By Jamie Krug
The other night, a series of things happened that made me laugh until I cried. I don’t mean a chuckle, I mean tears streaming down my face to the point that my eyes got all puffy afterwards and it looked like I was having an allergic reaction of sorts. These things that made me laugh so hard weren’t even all that funny — a message I sent to Scott in our usual lazy habit of texting each other when I am upstairs already in bed and his night owl self is still downstairs watching television. It was merely an unfortunate autocorrect, but had me laughing so hard that Scott texted back to me “Is that you upstairs…laughing?”
He wasn’t sure if it was laughter he was hearing through the ceiling or if I was sobbing.
I’m not sure if that says more about what my laugh sounds like — though maybe all hysterics sound alike at a certain pitch and intensity — or if that kind of laughter just sounds, well, somewhat foreign in our home.
Don’t get me wrong — we laugh around here. It is over something silly the kids do, or one of Scott’s deadpan comments, dripping with sarcasm. There are smiles that deepen those well-earned lines around my mouth along with the creases next to my eyes. They are the signs of aging that do not frighten me because their provenance has been so difficult to come by the past five years.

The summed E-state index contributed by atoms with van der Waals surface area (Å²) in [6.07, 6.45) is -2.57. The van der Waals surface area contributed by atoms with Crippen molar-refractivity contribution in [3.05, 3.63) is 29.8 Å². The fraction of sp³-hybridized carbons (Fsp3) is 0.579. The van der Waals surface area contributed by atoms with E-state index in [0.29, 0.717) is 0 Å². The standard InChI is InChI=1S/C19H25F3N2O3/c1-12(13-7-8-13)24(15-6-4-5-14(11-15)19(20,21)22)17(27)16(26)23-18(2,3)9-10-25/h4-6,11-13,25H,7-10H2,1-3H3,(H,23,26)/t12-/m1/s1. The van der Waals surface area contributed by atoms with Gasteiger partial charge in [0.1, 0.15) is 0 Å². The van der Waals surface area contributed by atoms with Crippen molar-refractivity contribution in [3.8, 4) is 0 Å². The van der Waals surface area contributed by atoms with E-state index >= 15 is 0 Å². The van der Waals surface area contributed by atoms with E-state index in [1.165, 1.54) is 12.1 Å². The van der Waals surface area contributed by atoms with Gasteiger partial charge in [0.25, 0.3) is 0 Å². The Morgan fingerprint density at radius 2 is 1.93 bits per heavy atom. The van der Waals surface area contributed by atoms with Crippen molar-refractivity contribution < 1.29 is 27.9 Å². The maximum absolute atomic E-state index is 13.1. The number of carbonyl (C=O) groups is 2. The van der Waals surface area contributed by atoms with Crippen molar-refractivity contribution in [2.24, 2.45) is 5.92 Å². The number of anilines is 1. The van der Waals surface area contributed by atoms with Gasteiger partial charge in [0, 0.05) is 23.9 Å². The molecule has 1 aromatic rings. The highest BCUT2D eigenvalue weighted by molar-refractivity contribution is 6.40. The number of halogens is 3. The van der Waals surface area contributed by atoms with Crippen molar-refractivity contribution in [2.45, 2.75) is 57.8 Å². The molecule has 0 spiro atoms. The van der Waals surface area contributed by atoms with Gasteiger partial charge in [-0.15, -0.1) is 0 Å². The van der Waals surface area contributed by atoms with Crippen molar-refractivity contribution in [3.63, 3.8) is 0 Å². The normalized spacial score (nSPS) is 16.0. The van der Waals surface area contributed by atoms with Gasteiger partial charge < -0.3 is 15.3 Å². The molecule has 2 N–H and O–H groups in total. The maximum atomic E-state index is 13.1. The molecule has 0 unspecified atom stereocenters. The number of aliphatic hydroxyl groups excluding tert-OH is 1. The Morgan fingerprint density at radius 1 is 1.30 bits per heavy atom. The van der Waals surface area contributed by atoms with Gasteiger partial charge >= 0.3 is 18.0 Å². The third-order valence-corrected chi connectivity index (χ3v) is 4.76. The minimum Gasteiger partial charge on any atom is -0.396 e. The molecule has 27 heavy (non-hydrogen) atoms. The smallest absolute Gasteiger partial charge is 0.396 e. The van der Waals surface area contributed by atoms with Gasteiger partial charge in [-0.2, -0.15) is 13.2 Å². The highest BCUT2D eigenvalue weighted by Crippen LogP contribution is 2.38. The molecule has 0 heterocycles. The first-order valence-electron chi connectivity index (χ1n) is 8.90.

Much like the oft-referred to “good cry”, I think I needed this uncontrollably laughing fit. I needed to let this out, and I was surprised at how it got away from me, how I had absolutely no control over stopping. Once I got started, I barely had control over not peeing (thanks, kids).
But after a while, after I was exhausted and had finally lay down in bed, thoughts began swirling in my head and I realized something that I hadn’t consciously acknowledged before — that kind of silliness, the maniacal laughter, it felt foreign to me. It was like an old friend who you run into, whose face is familiar, but who you still utterly can’t place.
This actually happens to me constantly, the most memorable being “Famous Tom”, in an incident about ten years ago that Scott still teases me about to this day. I was in the drugstore downstairs from our apartment building when we lived in Manhattan, and I saw someone down one of the aisles whose face I knew I had seen before, but for the life of me I couldn’t figure out where. He was tall and at least two decades older than me, in his late forties or early fifties with graying hair at his temples and good looking in that distinguished sort of way. I was on the phone with Scott at the time, who was on his way home from work, asking him what else we needed from the store aside from the batteries and shampoo I had in my basket. I told him about the man.
“I think he’s famous or something, because I definitely know him, but he’s much older than me, so I know we didn’t go to school or camp together or anything. Maybe he’s on Law & Order.”
Every actor that’s ever even visited New York has been on Law & Order. I believe it’s some sort of Screen Actor’s Guild Law.
I finished up at the drugstore and ran across the street to grab a few last minute groceries, still trying to place where I had seen that man before, and walked the block home to our apartment building. As I stepped through the doors, Scott had also just entered the lobby, and greeted the doorman that was on duty as he always did.
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